Thursday, December 08, 2016


At this point I am pretty sure this blog has no human readers other than my parents. But, just in case I am wrong about this above point I encourage any readers I might have to leave a comment. My thinking is that nobody will comment and that will be confirmation that all of the hits on my site counter are in fact bots and not real human beings. It seems really strange that 99% of my "readers" are robots and not humans.

A Tale of Two Islands

One island is a brutal dictatorship off the coast of the US that has been ruled by the same political party and indeed same family since 1959. The other is a liberal democracy off the coast of China that started out as a dictatorship under one family but, unlike the first island it has become a stable and free society that largely respects human rights. Yet, the fashionable thing among internet pundits seems to be to support the government of the first island and oppose even recognition of the second one. This is one of those things that is so stupid that only intellectuals can support it.

A Picture from Kurdistan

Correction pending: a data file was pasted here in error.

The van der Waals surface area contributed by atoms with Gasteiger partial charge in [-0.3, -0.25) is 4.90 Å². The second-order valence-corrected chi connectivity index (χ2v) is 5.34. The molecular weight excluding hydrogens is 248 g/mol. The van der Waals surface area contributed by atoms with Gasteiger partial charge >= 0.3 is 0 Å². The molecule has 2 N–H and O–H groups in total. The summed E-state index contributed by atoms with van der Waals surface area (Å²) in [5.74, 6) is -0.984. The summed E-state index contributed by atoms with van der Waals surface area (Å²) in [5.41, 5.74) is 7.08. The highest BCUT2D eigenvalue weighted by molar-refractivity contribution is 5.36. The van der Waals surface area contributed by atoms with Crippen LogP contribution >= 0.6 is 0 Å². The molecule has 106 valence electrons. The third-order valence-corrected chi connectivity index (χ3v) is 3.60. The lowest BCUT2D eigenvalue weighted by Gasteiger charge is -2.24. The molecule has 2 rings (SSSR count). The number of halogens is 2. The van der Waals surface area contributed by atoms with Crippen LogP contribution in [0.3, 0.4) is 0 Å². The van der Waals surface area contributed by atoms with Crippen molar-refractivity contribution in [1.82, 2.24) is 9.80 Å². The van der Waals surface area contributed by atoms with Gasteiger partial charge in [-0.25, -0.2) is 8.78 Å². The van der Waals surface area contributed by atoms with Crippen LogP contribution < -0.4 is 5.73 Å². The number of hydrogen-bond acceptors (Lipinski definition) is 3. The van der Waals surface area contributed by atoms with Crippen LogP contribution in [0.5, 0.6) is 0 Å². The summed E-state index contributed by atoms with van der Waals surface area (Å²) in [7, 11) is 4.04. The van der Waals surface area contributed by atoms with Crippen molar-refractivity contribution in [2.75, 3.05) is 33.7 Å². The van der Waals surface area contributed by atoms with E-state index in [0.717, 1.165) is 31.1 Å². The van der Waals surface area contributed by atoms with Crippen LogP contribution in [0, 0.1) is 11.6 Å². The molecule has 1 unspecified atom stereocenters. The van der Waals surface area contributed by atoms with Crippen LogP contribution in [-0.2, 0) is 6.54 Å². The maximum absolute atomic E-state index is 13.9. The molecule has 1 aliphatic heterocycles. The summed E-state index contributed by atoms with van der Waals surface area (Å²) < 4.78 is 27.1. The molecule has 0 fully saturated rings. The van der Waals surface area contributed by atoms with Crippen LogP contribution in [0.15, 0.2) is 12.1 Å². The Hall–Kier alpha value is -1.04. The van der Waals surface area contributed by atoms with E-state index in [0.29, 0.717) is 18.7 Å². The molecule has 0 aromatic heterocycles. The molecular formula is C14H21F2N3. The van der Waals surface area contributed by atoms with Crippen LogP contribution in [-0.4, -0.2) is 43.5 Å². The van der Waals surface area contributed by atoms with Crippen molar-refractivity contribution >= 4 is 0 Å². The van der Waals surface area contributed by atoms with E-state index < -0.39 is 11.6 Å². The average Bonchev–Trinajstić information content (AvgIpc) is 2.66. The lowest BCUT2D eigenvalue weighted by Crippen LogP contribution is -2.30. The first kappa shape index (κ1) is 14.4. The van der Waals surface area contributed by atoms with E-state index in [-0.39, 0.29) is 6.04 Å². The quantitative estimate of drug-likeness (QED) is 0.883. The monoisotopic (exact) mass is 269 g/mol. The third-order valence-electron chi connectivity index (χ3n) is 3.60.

Thursday, December 01, 2016

Still more on Soviet Kurds

Tomorrow I finish up my week on Kurds in the USSR for my History of the Middle East class. Unlike some other diaspora nationalities in the Soviet Union such as the Koreans and Germans the NKVD only deported a minority of the Kurds living in the Caucasus to Kazakhstan and Central Asia in 1937 and 1944. The first wave of deportees from Azerbaijan to Kazakhstan effected a little over 3,000 Kurds and the second from Georgia to Kazakhstan, Uzbekistan, and Kyrgyzstan entailed the uprooting of almost 9,000 Kurds. So close to 12,000 Kurds from the Caucasus initally ended up as special settlers out of a population of 76,000 (1939 census figure) in the USSR as a whole. The NKVD deported the Kurds in Georgia along with the Meskhetian (Ahiska) Turks and Hemshins. The three nationalities formed a single contingent on the NKVD rolls listing special settlers. This makes sorting out the exact number of Kurds condemned to be special settlers at any time after the initial deportation difficult. It is certain, however, that in addition to high mortality rates from 1944-1948 that a large number of Kurdish special settlers got reclassified as Turks or Azerbaijanis during the 1940s and 1950s.